Sunday, November 24, 2013

Selfie Salvation... for Girls

We seem to be, culturally speaking, in a marathon race to the lowest common denominator. We go however low we must to win fans, be it in pop culture, politics or journalism. It’s as true of religion as anywhere. I was reminded of this when watching the video my daughters watched during a special "optional" event at their school last week.

In the video, a young fella with a carefully-sculpted ‘do steps out onto the stage of an empty auditorium. He’s wearing a beefy T and jeans, and he begins to recite all of the things girls might be.

This message isn’t intended to convert, but rather to empower the already-converted and to further embolden the already-empowered. This is the message of a Christian cheerleader on the sidelines of the game, waving his pom-poms, doing some tumbling, and shouting “GO JESUS! whilst waving his spirit fingers toward the crowd.

It’s an alluring message for young Christian girls. Most of them eat it up like cotton candy.

There’s a fine line between evangelizing and marketing Christianity. In light of Chattanooga’s latest most famous “Christian,” Angela Cummings, also known as “Westboro Baptist 2.0,” also known as a woman who travels the country panhandling in the name of Jesus after having failed utterly as a mother. But being an abject failure as a parent shouldn’t prevent someone from damning the rest of humanity as sinners, right?

Angela Cummings is neither evangelizing nor marketing Christianity. She is shaming it, and she reinforces every negative stereotype real Christians struggle to fight every day. She is, whether she knows it or not, doing the devil’s work.

The “You Are Awesome” guy is troubling on a much less problematic level. He is marketing Christianity rather than evangelizing. That is, he’s trying to make Christianity match his audience. He’s an Oxy Clean infomercial for Jesus.

It would be a fun gender studies assignment to compare and contrast Jon Jorgenson’s messages to boys and girls.

For girls, the message is, "You are beautiful, you are wonderful, and you are loved. Those who make you doubt being loved are evil."

For boys, the message is, "You are strong, you have ability, and you can become something really awesome. In fact, the world needs you to become awesome."

It’s subtle, but there’s a disturbing difference between the messages. The boys have a responsibility to become men and lead. The girls just need to remember they’re loved. Boys have power. Girls are cherished.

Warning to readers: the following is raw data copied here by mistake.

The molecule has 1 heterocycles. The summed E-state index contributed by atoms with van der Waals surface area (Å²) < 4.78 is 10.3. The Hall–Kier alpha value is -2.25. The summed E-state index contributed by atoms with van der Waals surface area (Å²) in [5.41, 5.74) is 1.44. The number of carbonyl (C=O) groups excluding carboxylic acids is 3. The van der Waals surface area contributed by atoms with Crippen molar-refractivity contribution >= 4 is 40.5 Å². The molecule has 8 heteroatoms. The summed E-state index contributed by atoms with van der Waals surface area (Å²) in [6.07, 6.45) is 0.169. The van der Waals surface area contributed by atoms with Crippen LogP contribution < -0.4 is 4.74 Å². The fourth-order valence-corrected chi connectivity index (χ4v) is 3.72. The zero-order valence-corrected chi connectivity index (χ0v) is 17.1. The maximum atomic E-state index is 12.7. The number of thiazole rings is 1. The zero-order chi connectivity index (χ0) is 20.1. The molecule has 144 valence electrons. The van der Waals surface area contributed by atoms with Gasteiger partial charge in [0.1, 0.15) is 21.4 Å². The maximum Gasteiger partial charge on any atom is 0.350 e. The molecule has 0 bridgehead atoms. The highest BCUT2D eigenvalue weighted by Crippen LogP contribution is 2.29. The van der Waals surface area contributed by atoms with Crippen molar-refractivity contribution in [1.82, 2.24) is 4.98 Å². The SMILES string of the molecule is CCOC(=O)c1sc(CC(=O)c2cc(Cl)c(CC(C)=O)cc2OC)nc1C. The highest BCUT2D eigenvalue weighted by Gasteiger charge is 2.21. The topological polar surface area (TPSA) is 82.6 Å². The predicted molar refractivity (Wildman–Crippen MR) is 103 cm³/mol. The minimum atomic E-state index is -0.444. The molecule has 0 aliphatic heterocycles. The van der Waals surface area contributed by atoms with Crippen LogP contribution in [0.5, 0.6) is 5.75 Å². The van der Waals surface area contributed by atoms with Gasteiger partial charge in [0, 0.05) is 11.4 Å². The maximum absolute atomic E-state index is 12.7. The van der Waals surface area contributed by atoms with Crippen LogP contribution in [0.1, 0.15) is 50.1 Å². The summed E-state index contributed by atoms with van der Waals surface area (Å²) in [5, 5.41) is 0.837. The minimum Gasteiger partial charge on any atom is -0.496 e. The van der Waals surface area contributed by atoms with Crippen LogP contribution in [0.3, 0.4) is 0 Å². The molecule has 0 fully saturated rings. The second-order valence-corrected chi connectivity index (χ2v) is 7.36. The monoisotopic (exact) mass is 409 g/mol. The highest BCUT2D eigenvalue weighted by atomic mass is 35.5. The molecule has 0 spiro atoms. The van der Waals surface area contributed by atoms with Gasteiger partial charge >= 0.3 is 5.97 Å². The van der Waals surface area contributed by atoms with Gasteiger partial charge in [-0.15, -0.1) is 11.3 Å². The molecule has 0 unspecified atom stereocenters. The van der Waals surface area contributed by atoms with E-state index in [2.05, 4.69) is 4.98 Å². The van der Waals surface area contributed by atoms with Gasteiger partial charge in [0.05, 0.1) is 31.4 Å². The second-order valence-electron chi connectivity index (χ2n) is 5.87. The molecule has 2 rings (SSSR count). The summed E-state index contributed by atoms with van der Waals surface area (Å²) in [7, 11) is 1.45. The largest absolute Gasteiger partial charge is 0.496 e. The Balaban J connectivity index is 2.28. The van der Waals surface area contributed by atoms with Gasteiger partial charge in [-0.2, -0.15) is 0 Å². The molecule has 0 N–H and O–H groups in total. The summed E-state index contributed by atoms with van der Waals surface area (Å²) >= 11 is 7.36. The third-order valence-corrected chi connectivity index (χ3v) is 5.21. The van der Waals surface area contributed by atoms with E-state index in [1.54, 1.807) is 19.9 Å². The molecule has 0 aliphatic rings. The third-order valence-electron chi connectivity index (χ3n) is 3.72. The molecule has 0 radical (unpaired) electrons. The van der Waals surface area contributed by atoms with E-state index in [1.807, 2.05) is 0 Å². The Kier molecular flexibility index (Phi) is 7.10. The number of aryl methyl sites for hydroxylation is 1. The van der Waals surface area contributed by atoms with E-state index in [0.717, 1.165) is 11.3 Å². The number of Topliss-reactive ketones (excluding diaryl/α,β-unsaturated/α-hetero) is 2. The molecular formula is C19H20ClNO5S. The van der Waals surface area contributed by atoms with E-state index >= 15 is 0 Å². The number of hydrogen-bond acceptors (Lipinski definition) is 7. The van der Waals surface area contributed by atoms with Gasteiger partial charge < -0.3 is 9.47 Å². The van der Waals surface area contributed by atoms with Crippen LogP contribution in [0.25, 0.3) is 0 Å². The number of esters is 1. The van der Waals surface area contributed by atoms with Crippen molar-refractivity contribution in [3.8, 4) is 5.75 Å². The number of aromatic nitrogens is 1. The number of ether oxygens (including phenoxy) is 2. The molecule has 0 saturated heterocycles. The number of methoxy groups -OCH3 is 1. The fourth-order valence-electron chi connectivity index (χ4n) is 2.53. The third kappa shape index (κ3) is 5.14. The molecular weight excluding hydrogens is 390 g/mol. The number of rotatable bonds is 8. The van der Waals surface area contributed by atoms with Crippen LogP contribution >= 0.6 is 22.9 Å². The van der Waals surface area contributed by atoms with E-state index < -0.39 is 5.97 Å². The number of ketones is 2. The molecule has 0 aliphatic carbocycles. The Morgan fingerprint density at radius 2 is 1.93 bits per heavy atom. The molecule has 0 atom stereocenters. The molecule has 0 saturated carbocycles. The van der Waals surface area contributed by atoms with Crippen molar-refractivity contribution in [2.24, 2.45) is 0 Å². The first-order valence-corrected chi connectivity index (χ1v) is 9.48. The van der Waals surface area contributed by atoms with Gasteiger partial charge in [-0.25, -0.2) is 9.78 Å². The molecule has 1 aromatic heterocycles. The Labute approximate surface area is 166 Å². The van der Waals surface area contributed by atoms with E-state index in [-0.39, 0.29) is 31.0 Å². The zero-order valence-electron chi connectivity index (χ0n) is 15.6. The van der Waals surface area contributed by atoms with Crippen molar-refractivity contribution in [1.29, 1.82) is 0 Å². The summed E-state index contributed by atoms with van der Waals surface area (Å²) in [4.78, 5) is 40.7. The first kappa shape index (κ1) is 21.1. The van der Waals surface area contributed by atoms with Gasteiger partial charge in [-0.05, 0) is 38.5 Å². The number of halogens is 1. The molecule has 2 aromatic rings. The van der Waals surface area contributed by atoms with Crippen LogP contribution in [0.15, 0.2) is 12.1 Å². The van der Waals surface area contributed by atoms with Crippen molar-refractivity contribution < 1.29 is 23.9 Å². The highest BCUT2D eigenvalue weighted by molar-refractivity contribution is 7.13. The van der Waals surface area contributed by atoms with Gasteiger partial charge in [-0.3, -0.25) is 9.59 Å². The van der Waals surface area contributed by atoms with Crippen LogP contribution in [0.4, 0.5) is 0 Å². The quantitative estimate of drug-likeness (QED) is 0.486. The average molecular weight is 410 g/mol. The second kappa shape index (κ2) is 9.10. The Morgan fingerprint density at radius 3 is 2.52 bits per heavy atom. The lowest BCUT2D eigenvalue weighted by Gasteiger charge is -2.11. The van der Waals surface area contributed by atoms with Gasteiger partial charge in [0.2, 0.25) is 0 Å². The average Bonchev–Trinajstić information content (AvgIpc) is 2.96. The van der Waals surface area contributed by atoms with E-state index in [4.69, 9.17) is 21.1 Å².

In other words, little ladies, here’s the message:
  • Just feel pretty and special. That's the most important thing for a girl.
  • Let the men drive. Don’t give us directions, and don’t ask for the wheel, because that’s not your place. We’ll change the world; your job is to smile by our side while we do it.
  • I’m a cute guy in a beefy T with gelled hair, so my words should mean more than if Sandra Day O'Connor said them.
I’m being overly harsh, I know. History is full of Christians and churches who shuck and jive people into their fold, and this “You Are Awesome” stuff is perfectly crafted for the Selfie Generation, for girls whose notion of introspection requires staring at themselves on their iPad screen.

To the boy: It's a commanding, spittle-busting huffed-up presence. You are "treasured, entrusted and loved."

To the girl: You are "cherished, loved and adored," and I'll conclude by begging you softly, "Please... don't you forget it."

Are they reaching genders where the genders are, crafting their messages in a way that packs more gender punch? Or are they sending messages about where they want genders to be?

As the father to daughters, and as a man who sees more and more women tasked with being the sole parent and sole breadwinner to their boys and girls, I'm not sure I want women pigeonholed. As someone who sees more men than women fail their families, betray all notions of work ethics, lead our country askance in all walks of life, I'd like to think men should earn their power rather than have it by hobbling the other half.

I don't think genders are the same, but I believe they're a helluvalot more equal than they seem in these two videos.

Angela Cummings' version of Christianity is so deviant it's not worth debate, but these "I Am Awesome" videos are (I want to believe) well-done and well-intended. I only question the hoped-for outcome. It's the healthy kind if introspection in which all people of faith should engage. Preferably without the iPad camera pointing at themselves.

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